Connecting Israel with Mediterranean ports began after the State of Israel was established in 1948 and for 20 years Zim Lines operated an excellent fleet of passenger ships. Zim provided regular trans-Atlantic, the Caribbean, and Israel/Europe cruise and liner services. The company quickly built a fleet of modern passenger ships. In the early 1950s, Zim became a member of the ... Read More »
In the 1950s SUDDEN FEAR film star Joan Crawford heads to San Francisco on the famed California Zephyr.
The streamliner California Zephyr was featured in Columbia Pictures 1952 thriller SUDDEN FEAR starring Joan Crawford and Jack Palance. Included were exterior and interior scenes aboard the train. Grand Central Station and the Oakland Mole were highlighted where Crawford respectively boards and disembarks to head across the bay to San Francisco by ferry boat. After playwright and wealthy heiress, Myra ... Read More »
Enjoying a long and colorful history, Incres Line’s MS VICTORIA offered Caribbean and Mediterranean cruises with first class service to 600 passengers. The VICTORIA was built by Harland and Wolff of Belfast in 1936 for Union-Castle Line as the DUNNOTTAR CASTLE for the company’s round Africa service from London. She operated as a passenger-cargo liner into the early 1950s, except ... Read More »
Billionaire Clive Palmer’s pitch about Titanic II – the ship he is funding to be built before a maiden 2020 voyage – hardly had the imagined grandeur and prestige of the original ship’s build in the early 1900s. The mining magnate and former federal Australian MP featured in a bizarre promotional video last week for Blue Star Line, the company ... Read More »
While being tops in your field can be exciting, an ambitious or intellectually curious person always looks for new ways to grow. This was particularly true for stripper Gypsy Rose Lee. A national star for years for her creative striptease act, Lee hoped to spread her wings into more respectable and challenging fields. Born January 9, 1911, in Seattle to ... Read More »
By the mid-1960s, when jets had killed off all but the stragglers on the North Atlantic, Home Lines introduced the OCEANIC. Home Lines proudly proclaimed that their 39,000 tonner was “the largest ship built exclusively for cruising.” By the mid-1960s, when jets had killed off all but the stragglers on the North Atlantic, Home Lines introduced the OCEANIC. Once it ... Read More »
The luxurious liner Awatea was the “only way to cross” the Tasman Sea from Australia to New Zealand!
Far away from the Trans-Atlantic services – “Down Under” – Union Steam Ship Company operated a fleet of excellent passenger ships between Australia and New Zealand until 1960. In her day the Awatea was regarded as one of the most luxurious and fastest liners of the period. Her history was brief and she was destroyed in World War2 like so ... Read More »
In Oscar-winning It Happened One Night, Neal Dodd is just being himself as he prepares to officiate at Claudette Colbert’s garden wedding – even though Colbert jilts her fiancée at the altar to run away with Clark Gable. Dodd was acting in the 1934 film, as he did in dozens of movies, and was also an Episcopal priest in charge ... Read More »
Operating passenger service between Chile and New York, the Chilean Line offered First and Tourist Class passenger service from the West Coast of South America and New York during the 1930s. Chilean Line competed with Grace Line with passengers service from New York to Chile and return. In the mid-1930s trade started to recover from the Great Depression, so in ... Read More »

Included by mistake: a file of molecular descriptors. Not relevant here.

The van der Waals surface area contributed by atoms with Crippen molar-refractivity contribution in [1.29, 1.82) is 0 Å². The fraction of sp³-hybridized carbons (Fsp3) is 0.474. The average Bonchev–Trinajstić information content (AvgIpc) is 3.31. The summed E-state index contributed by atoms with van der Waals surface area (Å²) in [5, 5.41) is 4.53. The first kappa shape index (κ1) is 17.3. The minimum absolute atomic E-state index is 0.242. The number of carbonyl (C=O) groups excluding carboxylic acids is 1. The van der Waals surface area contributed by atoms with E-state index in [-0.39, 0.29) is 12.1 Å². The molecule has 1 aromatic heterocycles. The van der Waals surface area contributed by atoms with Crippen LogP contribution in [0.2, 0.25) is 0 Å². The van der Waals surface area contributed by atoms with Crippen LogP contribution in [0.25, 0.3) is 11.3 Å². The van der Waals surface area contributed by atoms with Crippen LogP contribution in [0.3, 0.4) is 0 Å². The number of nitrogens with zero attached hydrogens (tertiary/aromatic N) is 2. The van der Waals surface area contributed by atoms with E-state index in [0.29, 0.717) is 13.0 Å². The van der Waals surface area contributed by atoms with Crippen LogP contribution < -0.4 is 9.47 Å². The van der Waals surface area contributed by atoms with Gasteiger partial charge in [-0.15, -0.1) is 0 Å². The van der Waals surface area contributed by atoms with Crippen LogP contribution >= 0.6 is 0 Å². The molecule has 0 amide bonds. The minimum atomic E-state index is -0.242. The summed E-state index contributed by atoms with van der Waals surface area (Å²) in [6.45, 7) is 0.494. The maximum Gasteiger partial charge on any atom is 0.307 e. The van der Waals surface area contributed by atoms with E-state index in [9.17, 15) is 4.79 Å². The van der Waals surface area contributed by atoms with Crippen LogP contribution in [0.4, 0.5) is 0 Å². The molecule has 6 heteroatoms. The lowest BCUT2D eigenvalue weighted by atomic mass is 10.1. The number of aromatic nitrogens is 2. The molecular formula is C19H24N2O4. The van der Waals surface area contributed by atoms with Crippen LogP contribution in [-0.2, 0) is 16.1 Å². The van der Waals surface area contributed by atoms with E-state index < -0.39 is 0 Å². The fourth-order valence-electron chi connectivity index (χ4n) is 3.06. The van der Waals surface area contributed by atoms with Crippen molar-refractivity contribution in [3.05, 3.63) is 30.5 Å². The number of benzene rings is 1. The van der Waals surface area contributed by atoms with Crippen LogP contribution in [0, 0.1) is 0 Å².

The first of Ritz-Carlton’s Yacht Collection ships hit the water for the first time recently at a shipyard in Vigo, Spain. Cruises don’t begin until February 2020, but reservations are open for one of the newest luxury cruise lines around. They will be newest and finest small cruising vessels afloat. The new ships will be customized, in keeping with the ... Read More »
Albert Ballin created the first pleasure cruise aboard Hamburg-America Line’s S.S. Augustus Victoria in the Gilded Age.
The German shipping magnate was responsible for turning Germany into a world leader in ocean travel prior to World War I. With 25,000 employees, Hapag was the largest shipping line in the world for both freight and people (464,000 passengers in 1913). It was Albert Ballin who also invented the pleasure cruise in 1891. The first Pleasure Cruise The world’s ... Read More »
The North Shore Line’s Electroliners streamline interurban trains operated from the 1940s into the early 1960s. For most street railway and interurban lines the coming of the automobile put an end to an industry that was just a few decades old. The 1920s and the Great Depression later that decade bankrupted and shutdown many intermediate lines while the strongest companies ... Read More »
When Ernie Byfield opened The Pump Room in the Ambassador East Hotel on October 1, 1938, he undoubtedly had little idea that he was beginning an enterprise that would still be thriving to this day. Today, The Pump Room remains highly acclaimed restaurant and Chicago landmark. Located in Chicago’s Gold Coast inside the Ambassador East Hotel, the Pump Room’s traditional ... Read More »
Chewing gum magnate William Wrigley Jr.’s twin interests in baseball and Catalina Island – he bought Catalina in 1919 and gained a controlling interest in the Chicago Cubs in 1921 – dovetailed nicely when he made the decision to have the Cubs train on Catalina starting in 1921. In doing so, he became the first baseball owner to bring a ... Read More »
Larry Driscoll’s book “The Last Great Race” fascination with ships started as a 7-year-old, when he, his mother and two siblings boarded the S.S. America to cross the Atlantic to join his father in Paris, who worked for the Voice of America. Driscoll recalls how the ship — in the age before stabilizers — rode the waves like a roller ... Read More »